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We can’t have a sustainable fashion conversation without talking about dyes and the dyeing process which can be super toxic for both out health and the health of our mother Earth. After noticing a flood of tie dye outfits on our Instagram feeds we decided it might be a good time to bring this up. In case you’re planning to dye an old white tee or if you’re looking to become a more mindful shopper take some notes.

Most commercial dyes are synthetic and they are made of chemical compounds that can be harmful to humans, even more so to those working in making your clothes. Some of the chemicals that can be found in these dyes are: chromium, copper, chloride, mercury, led, benzene and toluene. Azo-dyes which are commonly used in dyeing fabric have been linked to cancer and they have been banned or restricted in places like the EU and California.

Another big issues with these dyes is water pollution.  As Fashion Revolution explains, post-production water containing residual dye and chemicals is thrown into water streams untreated, frequently through pipes which cannot be traced back to the factories. These toxins then enter our rivers and oceans.

An alternative to these harmful dyes are some vegetable or plant-based dyes. There is still controversy with some plant-based dyes on a larger scale. Some of them are not able to adhere to clothing well requiring toxic chemical compounds in order to do so (and defeating the purpose of using plant-based dyes in the first place). Also, some of these natural raw materials are harvested in non-sustainable way, which is clearly not ideal.

If you’re looking to becoming more conscious on your fashion habits we would suggest one of these three options: 1) buy natural-toned clothing that has not gone through a dyeing process, 2) buy from smaller transparent brands that have control over their supply-chain and production process, 3) dye your own clothes (you can even host a Tie Dye brunch party).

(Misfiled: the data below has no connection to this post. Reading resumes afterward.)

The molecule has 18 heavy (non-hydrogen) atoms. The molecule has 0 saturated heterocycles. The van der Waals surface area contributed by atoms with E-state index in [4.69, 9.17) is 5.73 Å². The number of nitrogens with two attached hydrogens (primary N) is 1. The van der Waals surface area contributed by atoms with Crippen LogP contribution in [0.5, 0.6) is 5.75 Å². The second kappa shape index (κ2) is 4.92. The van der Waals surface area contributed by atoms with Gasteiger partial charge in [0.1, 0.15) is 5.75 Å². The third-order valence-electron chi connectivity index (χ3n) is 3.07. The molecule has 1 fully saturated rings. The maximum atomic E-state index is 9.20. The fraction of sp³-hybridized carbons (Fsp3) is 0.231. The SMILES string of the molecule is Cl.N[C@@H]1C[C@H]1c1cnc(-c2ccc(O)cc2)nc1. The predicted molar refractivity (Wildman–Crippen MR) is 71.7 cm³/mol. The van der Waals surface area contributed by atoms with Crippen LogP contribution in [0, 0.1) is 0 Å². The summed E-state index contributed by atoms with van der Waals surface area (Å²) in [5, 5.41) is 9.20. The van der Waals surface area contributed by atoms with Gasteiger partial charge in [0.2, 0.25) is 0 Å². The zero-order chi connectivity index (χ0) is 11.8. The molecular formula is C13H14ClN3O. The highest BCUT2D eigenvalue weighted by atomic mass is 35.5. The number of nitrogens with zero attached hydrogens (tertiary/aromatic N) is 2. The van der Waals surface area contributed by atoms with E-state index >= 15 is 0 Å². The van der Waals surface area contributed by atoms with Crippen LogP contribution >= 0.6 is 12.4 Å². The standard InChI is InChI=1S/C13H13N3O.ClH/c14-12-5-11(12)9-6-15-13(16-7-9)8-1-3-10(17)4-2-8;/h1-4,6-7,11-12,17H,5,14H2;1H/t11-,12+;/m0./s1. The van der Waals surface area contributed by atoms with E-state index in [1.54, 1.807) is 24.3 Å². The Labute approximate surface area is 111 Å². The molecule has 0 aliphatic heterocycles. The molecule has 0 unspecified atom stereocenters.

If you’re planning to do this at home, here are some eco-friendly dyes made from plants and vegetables:

Onion skin

This vegetable can help dye fabrics into shades of yellow and even green

Link to tutorial


Logwood produces violets, greys and blacks. It is an affordable dye and it is also easy to use. A small amount of logwood will give you a good color.

Link to tutorial

Walnut Shell

Walnuts are rich in tannins used in ink manufacturing due to its natural dying properties. Walnut shells turn the fabric into a beautiful beige color.

Link to tutorial


Eucalyptus can dye fabrics into a golden rich tone. It can also turn into red depending on the amount of water used and the quantity applied as well. It works best with animal fibers such as wool or silk.

Link to tutorial


This is the only red colored FDA approved natural dye. Since it’s a concentrated powder that comes from the insect called cochineal, with a little amount, you can see a saturated color. The powder is also easy to store.

Link to tutorial


This fruit is high in tannin. For that reason, it works perfectly with cotton and other plant fibers, but it can also work with silk and wool. If you use the pomegranate without mordant, it will turn yellow fawn. When using mordant it will turn yellow golden. If you add iron, it can turn into grey, mossy green or black.

Link to tutorial


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